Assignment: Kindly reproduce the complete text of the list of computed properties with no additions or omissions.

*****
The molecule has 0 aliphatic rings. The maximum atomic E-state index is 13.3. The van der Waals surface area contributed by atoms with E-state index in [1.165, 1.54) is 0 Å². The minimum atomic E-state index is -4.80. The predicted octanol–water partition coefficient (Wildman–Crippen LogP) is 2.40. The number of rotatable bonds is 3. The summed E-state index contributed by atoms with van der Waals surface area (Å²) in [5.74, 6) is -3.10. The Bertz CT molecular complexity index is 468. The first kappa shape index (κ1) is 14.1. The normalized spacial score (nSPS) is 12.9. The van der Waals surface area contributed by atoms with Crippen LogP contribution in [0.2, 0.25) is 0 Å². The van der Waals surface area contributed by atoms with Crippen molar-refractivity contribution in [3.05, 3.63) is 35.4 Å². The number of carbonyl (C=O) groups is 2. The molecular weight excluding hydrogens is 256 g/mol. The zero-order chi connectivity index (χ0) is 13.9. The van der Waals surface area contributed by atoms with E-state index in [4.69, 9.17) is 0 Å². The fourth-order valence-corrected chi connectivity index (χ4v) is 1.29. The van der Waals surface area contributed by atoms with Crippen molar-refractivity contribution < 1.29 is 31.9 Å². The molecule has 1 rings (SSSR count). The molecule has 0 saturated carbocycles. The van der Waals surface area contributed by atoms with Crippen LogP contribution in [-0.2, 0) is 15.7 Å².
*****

The molecule has 0 aliphatic rings. The maximum atomic E-state index is 13.3. The van der Waals surface area contributed by atoms with E-state index in [1.165, 1.54) is 0 Å². The minimum atomic E-state index is -4.80. The predicted octanol–water partition coefficient (Wildman–Crippen LogP) is 2.40. The number of rotatable bonds is 3. The summed E-state index contributed by atoms with van der Waals surface area (Å²) in [5.74, 6) is -3.10. The Bertz CT molecular complexity index is 468. The first kappa shape index (κ1) is 14.1. The normalized spacial score (nSPS) is 12.9. The van der Waals surface area contributed by atoms with Crippen LogP contribution in [0.2, 0.25) is 0 Å². The van der Waals surface area contributed by atoms with Crippen molar-refractivity contribution in [3.05, 3.63) is 35.4 Å². The number of carbonyl (C=O) groups is 2. The molecular weight excluding hydrogens is 256 g/mol. The zero-order chi connectivity index (χ0) is 13.9. The van der Waals surface area contributed by atoms with E-state index in [4.69, 9.17) is 0 Å². The fourth-order valence-corrected chi connectivity index (χ4v) is 1.29. The van der Waals surface area contributed by atoms with Crippen molar-refractivity contribution < 1.29 is 31.9 Å². The molecule has 1 rings (SSSR count). The molecule has 0 saturated carbocycles. The van der Waals surface area contributed by atoms with Crippen LogP contribution in [-0.2, 0) is 15.7 Å².